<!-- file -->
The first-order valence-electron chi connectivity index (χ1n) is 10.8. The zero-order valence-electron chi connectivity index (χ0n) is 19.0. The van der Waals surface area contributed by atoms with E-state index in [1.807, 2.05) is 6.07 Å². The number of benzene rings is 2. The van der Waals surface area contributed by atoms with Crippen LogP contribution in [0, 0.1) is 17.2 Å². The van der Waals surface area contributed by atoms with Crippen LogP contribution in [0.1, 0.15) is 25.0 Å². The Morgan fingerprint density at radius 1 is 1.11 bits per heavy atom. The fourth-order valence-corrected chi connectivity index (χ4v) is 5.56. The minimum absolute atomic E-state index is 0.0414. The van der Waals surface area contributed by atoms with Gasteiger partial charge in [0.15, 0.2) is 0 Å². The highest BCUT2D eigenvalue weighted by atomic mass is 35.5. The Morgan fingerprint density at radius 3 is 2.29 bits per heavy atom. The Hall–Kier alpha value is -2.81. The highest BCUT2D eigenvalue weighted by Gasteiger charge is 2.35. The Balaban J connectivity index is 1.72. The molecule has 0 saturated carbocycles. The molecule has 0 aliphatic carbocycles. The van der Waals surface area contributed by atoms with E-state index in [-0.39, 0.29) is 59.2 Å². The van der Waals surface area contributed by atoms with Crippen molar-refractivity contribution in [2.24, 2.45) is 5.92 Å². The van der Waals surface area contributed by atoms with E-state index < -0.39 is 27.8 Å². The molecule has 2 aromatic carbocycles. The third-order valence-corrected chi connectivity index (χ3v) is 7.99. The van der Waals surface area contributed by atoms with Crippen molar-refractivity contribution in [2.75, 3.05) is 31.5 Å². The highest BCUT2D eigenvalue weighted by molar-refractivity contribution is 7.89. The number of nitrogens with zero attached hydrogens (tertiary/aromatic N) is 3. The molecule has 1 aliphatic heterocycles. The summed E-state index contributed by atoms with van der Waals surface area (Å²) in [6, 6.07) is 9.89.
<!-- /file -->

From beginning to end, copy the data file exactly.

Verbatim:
The first-order valence-electron chi connectivity index (χ1n) is 10.8. The zero-order valence-electron chi connectivity index (χ0n) is 19.0. The van der Waals surface area contributed by atoms with E-state index in [1.807, 2.05) is 6.07 Å². The number of benzene rings is 2. The van der Waals surface area contributed by atoms with Crippen LogP contribution in [0, 0.1) is 17.2 Å². The van der Waals surface area contributed by atoms with Crippen LogP contribution in [0.1, 0.15) is 25.0 Å². The Morgan fingerprint density at radius 1 is 1.11 bits per heavy atom. The fourth-order valence-corrected chi connectivity index (χ4v) is 5.56. The minimum absolute atomic E-state index is 0.0414. The van der Waals surface area contributed by atoms with Gasteiger partial charge in [0.15, 0.2) is 0 Å². The highest BCUT2D eigenvalue weighted by atomic mass is 35.5. The Morgan fingerprint density at radius 3 is 2.29 bits per heavy atom. The Hall–Kier alpha value is -2.81. The highest BCUT2D eigenvalue weighted by Gasteiger charge is 2.35. The Balaban J connectivity index is 1.72. The molecule has 0 saturated carbocycles. The molecule has 0 aliphatic carbocycles. The van der Waals surface area contributed by atoms with E-state index in [-0.39, 0.29) is 59.2 Å². The van der Waals surface area contributed by atoms with Crippen molar-refractivity contribution in [2.24, 2.45) is 5.92 Å². The van der Waals surface area contributed by atoms with E-state index < -0.39 is 27.8 Å². The molecule has 2 aromatic carbocycles. The third-order valence-corrected chi connectivity index (χ3v) is 7.99. The van der Waals surface area contributed by atoms with Crippen molar-refractivity contribution in [2.75, 3.05) is 31.5 Å². The highest BCUT2D eigenvalue weighted by molar-refractivity contribution is 7.89. The number of nitrogens with zero attached hydrogens (tertiary/aromatic N) is 3. The molecule has 1 aliphatic heterocycles. The summed E-state index contributed by atoms with van der Waals surface area (Å²) in [6, 6.07) is 9.89.